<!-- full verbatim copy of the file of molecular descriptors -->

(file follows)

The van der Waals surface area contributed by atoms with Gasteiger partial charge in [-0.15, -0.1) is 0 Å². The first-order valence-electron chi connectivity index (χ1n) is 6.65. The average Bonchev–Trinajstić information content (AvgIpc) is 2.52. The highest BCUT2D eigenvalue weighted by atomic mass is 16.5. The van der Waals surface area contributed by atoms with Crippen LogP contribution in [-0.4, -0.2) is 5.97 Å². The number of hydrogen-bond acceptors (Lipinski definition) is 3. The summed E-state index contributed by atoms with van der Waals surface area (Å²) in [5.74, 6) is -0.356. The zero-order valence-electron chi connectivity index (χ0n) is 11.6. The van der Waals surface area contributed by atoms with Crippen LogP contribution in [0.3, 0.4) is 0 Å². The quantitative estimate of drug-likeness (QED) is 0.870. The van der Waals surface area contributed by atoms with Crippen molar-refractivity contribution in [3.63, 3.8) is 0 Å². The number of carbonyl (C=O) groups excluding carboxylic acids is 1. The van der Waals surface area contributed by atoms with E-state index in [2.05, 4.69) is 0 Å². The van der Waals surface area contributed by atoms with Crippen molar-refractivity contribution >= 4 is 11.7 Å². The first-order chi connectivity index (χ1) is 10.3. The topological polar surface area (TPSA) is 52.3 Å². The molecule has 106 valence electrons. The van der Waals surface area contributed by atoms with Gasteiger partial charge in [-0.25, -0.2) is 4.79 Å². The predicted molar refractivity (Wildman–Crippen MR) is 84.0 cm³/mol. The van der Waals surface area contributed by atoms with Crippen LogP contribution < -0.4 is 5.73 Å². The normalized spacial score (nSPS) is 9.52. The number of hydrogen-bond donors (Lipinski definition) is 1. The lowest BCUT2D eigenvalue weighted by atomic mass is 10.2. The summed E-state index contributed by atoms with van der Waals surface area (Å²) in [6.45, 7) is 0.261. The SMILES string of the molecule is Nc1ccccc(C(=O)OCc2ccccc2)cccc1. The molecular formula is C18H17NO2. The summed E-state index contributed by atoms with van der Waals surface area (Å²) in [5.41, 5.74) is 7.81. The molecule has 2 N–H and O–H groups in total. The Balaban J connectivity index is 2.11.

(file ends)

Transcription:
The van der Waals surface area contributed by atoms with Gasteiger partial charge in [-0.15, -0.1) is 0 Å². The first-order valence-electron chi connectivity index (χ1n) is 6.65. The average Bonchev–Trinajstić information content (AvgIpc) is 2.52. The highest BCUT2D eigenvalue weighted by atomic mass is 16.5. The van der Waals surface area contributed by atoms with Crippen LogP contribution in [-0.4, -0.2) is 5.97 Å². The number of hydrogen-bond acceptors (Lipinski definition) is 3. The summed E-state index contributed by atoms with van der Waals surface area (Å²) in [5.74, 6) is -0.356. The zero-order valence-electron chi connectivity index (χ0n) is 11.6. The van der Waals surface area contributed by atoms with Crippen LogP contribution in [0.3, 0.4) is 0 Å². The quantitative estimate of drug-likeness (QED) is 0.870. The van der Waals surface area contributed by atoms with Crippen molar-refractivity contribution in [3.63, 3.8) is 0 Å². The number of carbonyl (C=O) groups excluding carboxylic acids is 1. The van der Waals surface area contributed by atoms with E-state index in [2.05, 4.69) is 0 Å². The van der Waals surface area contributed by atoms with Crippen molar-refractivity contribution >= 4 is 11.7 Å². The first-order chi connectivity index (χ1) is 10.3. The topological polar surface area (TPSA) is 52.3 Å². The molecule has 106 valence electrons. The van der Waals surface area contributed by atoms with Gasteiger partial charge in [-0.25, -0.2) is 4.79 Å². The predicted molar refractivity (Wildman–Crippen MR) is 84.0 cm³/mol. The van der Waals surface area contributed by atoms with Crippen LogP contribution < -0.4 is 5.73 Å². The normalized spacial score (nSPS) is 9.52. The number of hydrogen-bond donors (Lipinski definition) is 1. The lowest BCUT2D eigenvalue weighted by atomic mass is 10.2. The summed E-state index contributed by atoms with van der Waals surface area (Å²) in [6.45, 7) is 0.261. The SMILES string of the molecule is Nc1ccccc(C(=O)OCc2ccccc2)cccc1. The molecular formula is C18H17NO2. The summed E-state index contributed by atoms with van der Waals surface area (Å²) in [5.41, 5.74) is 7.81. The molecule has 2 N–H and O–H groups in total. The Balaban J connectivity index is 2.11.